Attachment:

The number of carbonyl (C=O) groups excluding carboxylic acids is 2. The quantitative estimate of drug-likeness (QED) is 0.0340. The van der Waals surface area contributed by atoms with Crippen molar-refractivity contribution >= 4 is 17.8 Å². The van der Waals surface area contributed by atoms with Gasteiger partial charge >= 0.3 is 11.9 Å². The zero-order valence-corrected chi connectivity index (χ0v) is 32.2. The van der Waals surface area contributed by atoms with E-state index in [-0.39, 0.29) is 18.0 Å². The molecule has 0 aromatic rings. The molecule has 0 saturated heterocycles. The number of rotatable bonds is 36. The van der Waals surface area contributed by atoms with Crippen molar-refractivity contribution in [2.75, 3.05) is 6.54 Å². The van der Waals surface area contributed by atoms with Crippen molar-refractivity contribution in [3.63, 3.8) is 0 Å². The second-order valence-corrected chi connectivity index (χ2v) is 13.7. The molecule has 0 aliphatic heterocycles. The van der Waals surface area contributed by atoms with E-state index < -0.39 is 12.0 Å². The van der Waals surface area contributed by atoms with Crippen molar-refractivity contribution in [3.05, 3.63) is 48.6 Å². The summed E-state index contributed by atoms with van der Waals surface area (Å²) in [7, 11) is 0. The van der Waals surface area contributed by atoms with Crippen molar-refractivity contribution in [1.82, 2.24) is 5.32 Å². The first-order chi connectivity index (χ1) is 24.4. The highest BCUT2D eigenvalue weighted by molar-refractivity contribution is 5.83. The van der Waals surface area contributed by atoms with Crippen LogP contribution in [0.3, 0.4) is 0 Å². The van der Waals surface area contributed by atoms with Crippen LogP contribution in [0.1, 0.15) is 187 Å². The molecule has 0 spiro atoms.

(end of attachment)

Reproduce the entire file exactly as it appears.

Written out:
The number of carbonyl (C=O) groups excluding carboxylic acids is 2. The quantitative estimate of drug-likeness (QED) is 0.0340. The van der Waals surface area contributed by atoms with Crippen molar-refractivity contribution >= 4 is 17.8 Å². The van der Waals surface area contributed by atoms with Gasteiger partial charge >= 0.3 is 11.9 Å². The zero-order valence-corrected chi connectivity index (χ0v) is 32.2. The van der Waals surface area contributed by atoms with E-state index in [-0.39, 0.29) is 18.0 Å². The molecule has 0 aromatic rings. The molecule has 0 saturated heterocycles. The number of rotatable bonds is 36. The van der Waals surface area contributed by atoms with Crippen molar-refractivity contribution in [2.75, 3.05) is 6.54 Å². The van der Waals surface area contributed by atoms with Crippen molar-refractivity contribution in [3.63, 3.8) is 0 Å². The second-order valence-corrected chi connectivity index (χ2v) is 13.7. The molecule has 0 aliphatic heterocycles. The van der Waals surface area contributed by atoms with E-state index < -0.39 is 12.0 Å². The van der Waals surface area contributed by atoms with Crippen molar-refractivity contribution in [3.05, 3.63) is 48.6 Å². The summed E-state index contributed by atoms with van der Waals surface area (Å²) in [7, 11) is 0. The van der Waals surface area contributed by atoms with Crippen molar-refractivity contribution in [1.82, 2.24) is 5.32 Å². The first-order chi connectivity index (χ1) is 24.4. The highest BCUT2D eigenvalue weighted by molar-refractivity contribution is 5.83. The van der Waals surface area contributed by atoms with Crippen LogP contribution in [0.3, 0.4) is 0 Å². The van der Waals surface area contributed by atoms with Crippen LogP contribution in [0.1, 0.15) is 187 Å². The molecule has 0 spiro atoms.